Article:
Next: Charlize Theron’s Racing Series Hyperdrive is Like Fast & Furious

Dog’s Most Wanted premieres September 4 at 9pm EST on WGN.

Source: Duane Dog Chapman, The Blast



2019-08-05 01:08:15

Julia Odom

Gearbox Boss Thinks Borderlands 3 Epic Games Store Exclusivity Will Change Gaming

Gearbox Software CEO Randy Pitchford thinks that the Borderlands 3 Epic Games Store exclusivity deal will be the start of a massive change in the gaming industry, according to a series of tweets the president of the company fired off into the void over the course of this past weekend. Pitchford is no stranger to lengthy speeches—anyone familiar with the Borderlands 3 reveal event at PAX East just under a month ago will know that the Gearbox boss has a penchant for saying what’s on his mind.

Borderlands 3 was the center of controversy when it was announced the game would be skipping Valve’s Steam platform for the first six months of its release, with publisher 2K Games deciding to enter into an exclusivity deal with the fledgling Epic Games Store. It’s a big get for Epic, a company with more than enough money to fund a successful digital distribution platform that simply needs major games to choose its service. For Borderlands 3, however, it was a decidedly more middling affair—while some people had no issue with the decision, some decided to review bomb Borderlands 2 while attempting to protest a move that was inexplicably being called unfair.

Related: Borderlands 3 Is An Epic Games Store Exclusive, Releases This September

Pitchford began his weekend tweetstorm by reminding fans that, while he apparently has “some influence” on the process, the choice of Borderlands 3 Epic Games Store exclusivity ultimately fell to 2K Games. He also wasn’t shy in acknowledging that the Epic Games Store is lacking a number of the features that players find appealing about Steam, but Pitchford then suggested Epic’s roadmap for its online store, while already enticing, was likely not even the entirety of features that will be added over the coming months. With all the caveats out of the way, Pitchford began to illustrate why he believes Steam is no longer the future of gaming, and why Borderlands 3 could be the catalyst in changing the game industry as we know it:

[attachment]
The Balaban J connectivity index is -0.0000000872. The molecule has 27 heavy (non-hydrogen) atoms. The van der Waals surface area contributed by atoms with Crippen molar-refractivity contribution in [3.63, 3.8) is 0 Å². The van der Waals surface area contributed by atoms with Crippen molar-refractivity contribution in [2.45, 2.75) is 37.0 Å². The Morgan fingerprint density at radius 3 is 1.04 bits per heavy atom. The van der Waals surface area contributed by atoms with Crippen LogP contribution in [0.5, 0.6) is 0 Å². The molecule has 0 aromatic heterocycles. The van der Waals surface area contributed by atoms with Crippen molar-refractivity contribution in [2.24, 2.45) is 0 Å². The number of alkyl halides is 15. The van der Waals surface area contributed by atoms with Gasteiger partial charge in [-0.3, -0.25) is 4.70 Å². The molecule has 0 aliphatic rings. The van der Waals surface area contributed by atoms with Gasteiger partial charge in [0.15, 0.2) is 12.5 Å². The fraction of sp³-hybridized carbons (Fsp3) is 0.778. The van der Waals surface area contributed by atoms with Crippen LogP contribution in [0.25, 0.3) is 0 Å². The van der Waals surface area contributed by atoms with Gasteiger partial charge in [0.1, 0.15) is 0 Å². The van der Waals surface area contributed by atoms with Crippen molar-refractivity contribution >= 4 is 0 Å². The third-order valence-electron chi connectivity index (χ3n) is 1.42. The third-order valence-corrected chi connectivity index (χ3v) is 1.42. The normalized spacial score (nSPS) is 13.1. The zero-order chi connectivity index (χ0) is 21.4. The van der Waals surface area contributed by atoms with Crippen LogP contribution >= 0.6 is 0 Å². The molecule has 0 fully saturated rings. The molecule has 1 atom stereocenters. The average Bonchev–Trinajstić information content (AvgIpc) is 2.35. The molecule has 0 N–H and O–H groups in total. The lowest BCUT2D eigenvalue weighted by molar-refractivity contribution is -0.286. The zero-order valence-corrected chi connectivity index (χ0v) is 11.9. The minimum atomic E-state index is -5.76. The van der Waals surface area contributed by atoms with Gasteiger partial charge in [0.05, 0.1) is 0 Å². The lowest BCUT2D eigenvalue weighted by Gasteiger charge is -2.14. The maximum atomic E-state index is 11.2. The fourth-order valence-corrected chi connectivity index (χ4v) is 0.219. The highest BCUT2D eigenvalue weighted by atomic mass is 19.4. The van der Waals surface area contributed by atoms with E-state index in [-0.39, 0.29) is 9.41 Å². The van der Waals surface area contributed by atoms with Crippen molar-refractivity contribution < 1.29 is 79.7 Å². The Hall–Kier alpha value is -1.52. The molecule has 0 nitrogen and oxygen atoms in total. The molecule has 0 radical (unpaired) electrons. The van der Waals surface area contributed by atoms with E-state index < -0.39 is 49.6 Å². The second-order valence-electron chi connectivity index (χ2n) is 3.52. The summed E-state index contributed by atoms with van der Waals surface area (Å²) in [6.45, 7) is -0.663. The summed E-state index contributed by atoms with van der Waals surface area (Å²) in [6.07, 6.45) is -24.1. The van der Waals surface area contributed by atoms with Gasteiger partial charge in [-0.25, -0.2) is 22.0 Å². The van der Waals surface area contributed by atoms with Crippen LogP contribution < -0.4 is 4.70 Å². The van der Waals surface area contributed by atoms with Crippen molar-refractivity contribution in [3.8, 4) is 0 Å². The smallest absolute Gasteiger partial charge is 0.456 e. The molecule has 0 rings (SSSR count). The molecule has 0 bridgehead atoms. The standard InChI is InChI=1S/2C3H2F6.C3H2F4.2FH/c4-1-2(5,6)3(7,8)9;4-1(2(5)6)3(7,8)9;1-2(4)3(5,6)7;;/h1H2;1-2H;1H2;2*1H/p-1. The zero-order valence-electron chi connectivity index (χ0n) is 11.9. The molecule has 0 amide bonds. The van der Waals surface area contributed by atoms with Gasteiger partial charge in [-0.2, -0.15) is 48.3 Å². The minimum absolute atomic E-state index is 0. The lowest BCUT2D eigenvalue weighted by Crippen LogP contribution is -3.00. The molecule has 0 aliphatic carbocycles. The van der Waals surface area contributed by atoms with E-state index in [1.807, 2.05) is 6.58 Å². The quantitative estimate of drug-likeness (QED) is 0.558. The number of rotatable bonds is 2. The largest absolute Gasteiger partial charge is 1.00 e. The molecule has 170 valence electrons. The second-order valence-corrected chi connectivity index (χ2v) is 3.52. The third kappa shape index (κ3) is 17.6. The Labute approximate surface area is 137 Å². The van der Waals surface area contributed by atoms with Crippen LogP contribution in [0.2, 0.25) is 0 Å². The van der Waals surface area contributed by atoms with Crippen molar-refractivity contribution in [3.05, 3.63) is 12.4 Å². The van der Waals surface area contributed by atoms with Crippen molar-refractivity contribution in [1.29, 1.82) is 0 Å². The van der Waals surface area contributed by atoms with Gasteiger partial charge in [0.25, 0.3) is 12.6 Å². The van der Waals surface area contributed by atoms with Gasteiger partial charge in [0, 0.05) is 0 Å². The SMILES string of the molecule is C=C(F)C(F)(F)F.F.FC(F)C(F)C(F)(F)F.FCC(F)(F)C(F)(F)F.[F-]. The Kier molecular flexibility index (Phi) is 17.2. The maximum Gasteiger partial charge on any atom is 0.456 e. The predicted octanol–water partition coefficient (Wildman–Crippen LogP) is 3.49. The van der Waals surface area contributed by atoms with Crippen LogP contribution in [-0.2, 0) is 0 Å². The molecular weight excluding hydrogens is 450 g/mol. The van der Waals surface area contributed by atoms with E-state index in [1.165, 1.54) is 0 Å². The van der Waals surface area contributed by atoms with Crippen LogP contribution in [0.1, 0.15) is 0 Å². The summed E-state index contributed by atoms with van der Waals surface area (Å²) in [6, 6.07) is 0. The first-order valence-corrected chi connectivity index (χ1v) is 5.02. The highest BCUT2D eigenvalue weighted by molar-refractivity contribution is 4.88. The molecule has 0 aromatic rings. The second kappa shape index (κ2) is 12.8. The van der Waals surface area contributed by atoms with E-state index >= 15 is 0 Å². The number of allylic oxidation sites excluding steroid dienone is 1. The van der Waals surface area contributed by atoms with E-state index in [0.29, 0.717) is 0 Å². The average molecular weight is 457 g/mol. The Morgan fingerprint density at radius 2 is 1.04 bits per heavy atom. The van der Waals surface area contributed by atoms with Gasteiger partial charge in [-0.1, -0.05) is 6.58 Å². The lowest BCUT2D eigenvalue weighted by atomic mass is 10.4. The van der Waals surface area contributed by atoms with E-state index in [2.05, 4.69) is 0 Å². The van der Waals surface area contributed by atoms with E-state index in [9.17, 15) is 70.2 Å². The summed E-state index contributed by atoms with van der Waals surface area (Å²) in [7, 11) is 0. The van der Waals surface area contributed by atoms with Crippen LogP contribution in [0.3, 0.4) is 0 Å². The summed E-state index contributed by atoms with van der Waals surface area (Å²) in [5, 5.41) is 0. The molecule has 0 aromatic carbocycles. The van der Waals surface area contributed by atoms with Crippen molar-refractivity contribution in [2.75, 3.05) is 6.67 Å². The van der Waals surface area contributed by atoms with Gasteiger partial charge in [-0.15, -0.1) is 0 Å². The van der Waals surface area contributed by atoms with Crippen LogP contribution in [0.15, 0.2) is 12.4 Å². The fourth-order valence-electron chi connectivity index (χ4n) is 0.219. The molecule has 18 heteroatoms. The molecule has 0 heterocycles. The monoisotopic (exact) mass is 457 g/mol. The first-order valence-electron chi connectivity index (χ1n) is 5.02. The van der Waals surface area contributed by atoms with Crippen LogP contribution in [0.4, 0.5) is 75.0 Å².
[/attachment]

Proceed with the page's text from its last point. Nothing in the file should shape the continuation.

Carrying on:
To be fair, Pitchford was not attempting to assert that it was solely the Borderlands 3 Epic Games Store exclusivity deal that would bring about these changes. Rather, the Gearbox boss was insistent that having major releases like Borderlands 3 as early adopters of Epic’s platform would help bolster it during its most vulnerable periods after launch, helping to establish a legitimate competitor for Steam faster. Essentially, Pitchford is making the extremely compelling argument that competition in any business sector leads to a better environment for consumers, and as Valve scrambles to appeal to developers considering leaving the platform and Epic places a high priority on customer satisfaction, that assertion already seems to be coming true. Of course, in true Pitchford fashion, he couldn’t resist a little dig: